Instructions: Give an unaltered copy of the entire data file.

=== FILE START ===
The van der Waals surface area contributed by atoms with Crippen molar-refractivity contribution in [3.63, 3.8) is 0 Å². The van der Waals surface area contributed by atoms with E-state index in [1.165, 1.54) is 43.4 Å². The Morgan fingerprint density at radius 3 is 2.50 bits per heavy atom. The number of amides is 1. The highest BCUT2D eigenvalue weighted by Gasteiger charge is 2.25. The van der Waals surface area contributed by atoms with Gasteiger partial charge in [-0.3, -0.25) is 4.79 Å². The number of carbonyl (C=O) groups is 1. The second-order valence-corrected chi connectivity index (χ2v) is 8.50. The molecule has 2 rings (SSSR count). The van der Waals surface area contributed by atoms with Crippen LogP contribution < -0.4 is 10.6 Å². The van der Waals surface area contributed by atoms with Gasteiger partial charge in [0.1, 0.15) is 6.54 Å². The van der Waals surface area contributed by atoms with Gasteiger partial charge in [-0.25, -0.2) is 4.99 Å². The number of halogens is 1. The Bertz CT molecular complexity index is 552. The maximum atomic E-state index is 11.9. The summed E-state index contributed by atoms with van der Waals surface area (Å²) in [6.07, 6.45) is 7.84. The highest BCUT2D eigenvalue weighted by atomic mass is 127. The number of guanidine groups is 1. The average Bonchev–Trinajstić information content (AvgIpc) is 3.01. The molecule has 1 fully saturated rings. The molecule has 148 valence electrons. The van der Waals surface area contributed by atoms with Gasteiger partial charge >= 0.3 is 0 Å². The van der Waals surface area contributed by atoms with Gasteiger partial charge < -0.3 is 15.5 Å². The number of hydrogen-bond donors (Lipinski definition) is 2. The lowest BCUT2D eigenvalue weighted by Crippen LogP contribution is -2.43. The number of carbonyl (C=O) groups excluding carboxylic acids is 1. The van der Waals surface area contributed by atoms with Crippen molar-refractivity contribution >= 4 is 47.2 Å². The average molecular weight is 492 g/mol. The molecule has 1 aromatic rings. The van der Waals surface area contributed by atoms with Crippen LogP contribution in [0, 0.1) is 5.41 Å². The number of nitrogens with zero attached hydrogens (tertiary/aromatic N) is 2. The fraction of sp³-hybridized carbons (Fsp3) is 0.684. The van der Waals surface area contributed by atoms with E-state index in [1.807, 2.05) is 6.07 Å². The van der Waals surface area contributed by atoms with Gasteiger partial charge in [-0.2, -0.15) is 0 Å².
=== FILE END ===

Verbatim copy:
The van der Waals surface area contributed by atoms with Crippen molar-refractivity contribution in [3.63, 3.8) is 0 Å². The van der Waals surface area contributed by atoms with E-state index in [1.165, 1.54) is 43.4 Å². The Morgan fingerprint density at radius 3 is 2.50 bits per heavy atom. The number of amides is 1. The highest BCUT2D eigenvalue weighted by Gasteiger charge is 2.25. The van der Waals surface area contributed by atoms with Gasteiger partial charge in [-0.3, -0.25) is 4.79 Å². The number of carbonyl (C=O) groups is 1. The second-order valence-corrected chi connectivity index (χ2v) is 8.50. The molecule has 2 rings (SSSR count). The van der Waals surface area contributed by atoms with Crippen LogP contribution < -0.4 is 10.6 Å². The van der Waals surface area contributed by atoms with Gasteiger partial charge in [0.1, 0.15) is 6.54 Å². The van der Waals surface area contributed by atoms with Gasteiger partial charge in [-0.25, -0.2) is 4.99 Å². The number of halogens is 1. The Bertz CT molecular complexity index is 552. The maximum atomic E-state index is 11.9. The summed E-state index contributed by atoms with van der Waals surface area (Å²) in [6.07, 6.45) is 7.84. The highest BCUT2D eigenvalue weighted by atomic mass is 127. The number of guanidine groups is 1. The average Bonchev–Trinajstić information content (AvgIpc) is 3.01. The molecule has 1 fully saturated rings. The molecule has 148 valence electrons. The van der Waals surface area contributed by atoms with Gasteiger partial charge >= 0.3 is 0 Å². The van der Waals surface area contributed by atoms with Gasteiger partial charge < -0.3 is 15.5 Å². The number of hydrogen-bond donors (Lipinski definition) is 2. The lowest BCUT2D eigenvalue weighted by Crippen LogP contribution is -2.43. The number of carbonyl (C=O) groups excluding carboxylic acids is 1. The van der Waals surface area contributed by atoms with Crippen molar-refractivity contribution >= 4 is 47.2 Å². The average molecular weight is 492 g/mol. The molecule has 1 aromatic rings. The van der Waals surface area contributed by atoms with Crippen LogP contribution in [0, 0.1) is 5.41 Å². The number of nitrogens with zero attached hydrogens (tertiary/aromatic N) is 2. The fraction of sp³-hybridized carbons (Fsp3) is 0.684. The van der Waals surface area contributed by atoms with E-state index in [1.807, 2.05) is 6.07 Å². The van der Waals surface area contributed by atoms with Gasteiger partial charge in [-0.2, -0.15) is 0 Å².